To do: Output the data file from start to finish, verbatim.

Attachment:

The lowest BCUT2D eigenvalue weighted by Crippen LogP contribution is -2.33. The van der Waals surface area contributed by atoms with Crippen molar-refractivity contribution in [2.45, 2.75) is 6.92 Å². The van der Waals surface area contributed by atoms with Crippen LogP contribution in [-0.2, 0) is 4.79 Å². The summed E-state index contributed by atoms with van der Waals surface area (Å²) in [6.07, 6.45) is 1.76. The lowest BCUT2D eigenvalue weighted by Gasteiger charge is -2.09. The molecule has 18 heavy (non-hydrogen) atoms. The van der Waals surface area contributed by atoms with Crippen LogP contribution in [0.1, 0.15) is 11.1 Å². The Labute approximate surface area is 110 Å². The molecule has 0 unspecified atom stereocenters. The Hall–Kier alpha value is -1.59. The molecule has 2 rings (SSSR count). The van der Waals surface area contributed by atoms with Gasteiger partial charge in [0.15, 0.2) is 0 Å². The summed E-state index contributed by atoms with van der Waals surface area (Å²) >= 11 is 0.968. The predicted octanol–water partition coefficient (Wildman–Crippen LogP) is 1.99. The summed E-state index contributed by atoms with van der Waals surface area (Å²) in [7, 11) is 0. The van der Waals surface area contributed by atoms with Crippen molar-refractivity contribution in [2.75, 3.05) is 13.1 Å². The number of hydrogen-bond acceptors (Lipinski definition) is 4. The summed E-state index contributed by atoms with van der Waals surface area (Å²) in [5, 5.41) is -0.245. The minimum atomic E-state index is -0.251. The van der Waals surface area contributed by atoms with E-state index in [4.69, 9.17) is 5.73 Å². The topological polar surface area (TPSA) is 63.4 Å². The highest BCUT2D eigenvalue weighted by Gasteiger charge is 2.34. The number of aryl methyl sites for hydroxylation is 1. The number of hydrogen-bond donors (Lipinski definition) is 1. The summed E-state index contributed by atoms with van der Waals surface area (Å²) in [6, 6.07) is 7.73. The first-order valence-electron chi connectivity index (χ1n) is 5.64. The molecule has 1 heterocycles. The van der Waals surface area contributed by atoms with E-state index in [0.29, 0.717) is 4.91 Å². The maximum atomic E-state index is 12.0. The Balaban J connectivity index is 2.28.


The lowest BCUT2D eigenvalue weighted by Crippen LogP contribution is -2.33. The van der Waals surface area contributed by atoms with Crippen molar-refractivity contribution in [2.45, 2.75) is 6.92 Å². The van der Waals surface area contributed by atoms with Crippen LogP contribution in [-0.2, 0) is 4.79 Å². The summed E-state index contributed by atoms with van der Waals surface area (Å²) in [6.07, 6.45) is 1.76. The lowest BCUT2D eigenvalue weighted by Gasteiger charge is -2.09. The molecule has 18 heavy (non-hydrogen) atoms. The van der Waals surface area contributed by atoms with Crippen LogP contribution in [0.1, 0.15) is 11.1 Å². The Labute approximate surface area is 110 Å². The molecule has 0 unspecified atom stereocenters. The Hall–Kier alpha value is -1.59. The molecule has 2 rings (SSSR count). The van der Waals surface area contributed by atoms with Gasteiger partial charge in [0.15, 0.2) is 0 Å². The summed E-state index contributed by atoms with van der Waals surface area (Å²) >= 11 is 0.968. The predicted octanol–water partition coefficient (Wildman–Crippen LogP) is 1.99. The summed E-state index contributed by atoms with van der Waals surface area (Å²) in [7, 11) is 0. The van der Waals surface area contributed by atoms with Crippen molar-refractivity contribution in [2.75, 3.05) is 13.1 Å². The number of hydrogen-bond acceptors (Lipinski definition) is 4. The summed E-state index contributed by atoms with van der Waals surface area (Å²) in [5, 5.41) is -0.245. The minimum atomic E-state index is -0.251. The van der Waals surface area contributed by atoms with E-state index in [4.69, 9.17) is 5.73 Å². The topological polar surface area (TPSA) is 63.4 Å². The highest BCUT2D eigenvalue weighted by Gasteiger charge is 2.34. The number of aryl methyl sites for hydroxylation is 1. The number of hydrogen-bond donors (Lipinski definition) is 1. The summed E-state index contributed by atoms with van der Waals surface area (Å²) in [6, 6.07) is 7.73. The first-order valence-electron chi connectivity index (χ1n) is 5.64. The molecule has 1 heterocycles. The van der Waals surface area contributed by atoms with E-state index in [0.29, 0.717) is 4.91 Å². The maximum atomic E-state index is 12.0. The Balaban J connectivity index is 2.28.